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13 miners trapped

TALLMANSVILLE — Two rescue teams were working underground Monday evening, trying to reach 13 miners trapped when a massive explosion rocked an Upshur County coal mine early Monday morning.

The miners were believed to be about 10,000 feet from the entrance of the Sago Mine and 260 feet underground.

There was no way of knowing if they were dead or alive, because the explosion cut off all communication with the surface.

Rescuers were about 4,800 feet into the mine late Monday, the company said, or about halfway to the trapped miners.

Rescuers were forced to use hand tools and walk through the mine because any machinery could spark another explosion.

A third team began drilling a hole Monday evening to where the miners are supposed to have been working. They hope to test the air quality through the air shaft and try to drop a listening device into the mine, said Gene Kitts, ICG vice president of mining services.

Drilling started about at 10:30 p.m. and was expected to take between four and six hours.

The former Anker West Virginia Mining Co. mine, which has a history of safety violations, was acquired two months ago by International Coal Group. It is several miles south of Buckhannon in the hamlet of Sago along the Buckhannon River.

The explosion took place at approximately 6:30 a.m., according to company officials. The mine had been closed for almost two days and reopened a half-hour before the explosion.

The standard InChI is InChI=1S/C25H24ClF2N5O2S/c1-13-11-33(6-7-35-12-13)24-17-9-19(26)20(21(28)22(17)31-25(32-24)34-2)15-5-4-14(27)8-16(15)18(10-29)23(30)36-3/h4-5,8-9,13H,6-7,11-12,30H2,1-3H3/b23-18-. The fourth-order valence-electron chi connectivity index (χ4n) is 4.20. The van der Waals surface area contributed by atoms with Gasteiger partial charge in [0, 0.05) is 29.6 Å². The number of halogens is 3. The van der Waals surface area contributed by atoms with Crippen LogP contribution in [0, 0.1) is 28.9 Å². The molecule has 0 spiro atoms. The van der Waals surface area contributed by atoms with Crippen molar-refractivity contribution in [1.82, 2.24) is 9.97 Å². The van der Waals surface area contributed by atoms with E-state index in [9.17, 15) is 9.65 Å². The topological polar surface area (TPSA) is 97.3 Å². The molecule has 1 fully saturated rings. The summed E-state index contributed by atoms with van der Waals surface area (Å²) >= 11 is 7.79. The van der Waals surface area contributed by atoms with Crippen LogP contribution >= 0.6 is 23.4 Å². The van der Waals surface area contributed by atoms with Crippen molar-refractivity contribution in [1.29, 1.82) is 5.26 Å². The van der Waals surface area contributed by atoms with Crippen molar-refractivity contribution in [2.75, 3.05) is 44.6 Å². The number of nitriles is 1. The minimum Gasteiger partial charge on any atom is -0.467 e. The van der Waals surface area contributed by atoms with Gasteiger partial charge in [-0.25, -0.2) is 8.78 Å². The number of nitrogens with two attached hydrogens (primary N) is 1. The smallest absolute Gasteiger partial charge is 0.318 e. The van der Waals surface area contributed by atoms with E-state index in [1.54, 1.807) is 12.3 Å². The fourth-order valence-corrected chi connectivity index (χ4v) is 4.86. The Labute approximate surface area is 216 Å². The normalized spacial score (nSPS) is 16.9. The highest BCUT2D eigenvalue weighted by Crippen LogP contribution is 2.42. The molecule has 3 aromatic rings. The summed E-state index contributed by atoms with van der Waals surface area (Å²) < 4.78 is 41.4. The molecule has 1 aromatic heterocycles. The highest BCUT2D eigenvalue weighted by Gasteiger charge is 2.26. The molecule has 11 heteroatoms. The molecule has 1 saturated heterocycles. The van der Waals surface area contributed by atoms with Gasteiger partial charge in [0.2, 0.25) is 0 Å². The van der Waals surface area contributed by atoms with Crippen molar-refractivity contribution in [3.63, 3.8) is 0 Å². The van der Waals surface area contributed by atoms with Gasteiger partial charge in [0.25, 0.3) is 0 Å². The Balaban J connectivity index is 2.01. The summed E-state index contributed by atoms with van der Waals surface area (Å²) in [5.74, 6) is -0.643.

Five men were able to escape the blast. They had entered the mine several minutes after the crew that became trapped.

Four miners re-entered the mine shortly after the explosion and reached 9,000 feet, where the air was too contaminated for them to continue, Kitts said. The would-be rescuers did not encounter any roof falls or significant rubble, he said.

At least five rescue teams were at the scene by Monday evening. At first they could not enter the mine because of carbon monoxide, but by 6 p.m. the air quality had improved and rescue teams began to work, Kitts said.

The missing miners carried enough oxygen to last about one hour. The mine’s fans were working, but no one knows if fresh air was making it to the trapped miners. They are trained to barricade themselves in case of such an explosion.

More than 200 family members and friends stood vigil at Sago Baptist Church, a half-mile from the mine site. Some watched the mine entrance from the church’s tiny porch, while others lined up on the Buckhannon River road that separated them from the mine.

They struggled to maintain hope amid reports of the ferocious explosion.

“I’m going to stay here until he comes out, one way another,” said Judy Shackelford of Arthurdale. She said her brother, Terry Helms of Newburg, was trapped in the mine. Helms was a fire boss and worked in the mines all his life, she said.

“If he’s in there, I know he’s keeping everyone’s spirits up,” said his niece Michelle Mowser of Cheat Lake. “He’s never going to work there again. The money’s good, but it’s not worth it.”

Several miners with blackened faces stood with shell-shocked expressions across from the mine Monday afternoon. They talked to fellow miners and family members but were told by company officials not to speak with the media.

Once an hour, family members filed into the church for an update from company officials. Their worries and frustrations were obvious during an update early Monday afternoon. They asked if air was getting to their loved ones and if the rescue teams had started their work.

In response, company Vice President Roger Nicholson said rescue efforts had not started yet because a backup crew hadn’t arrived.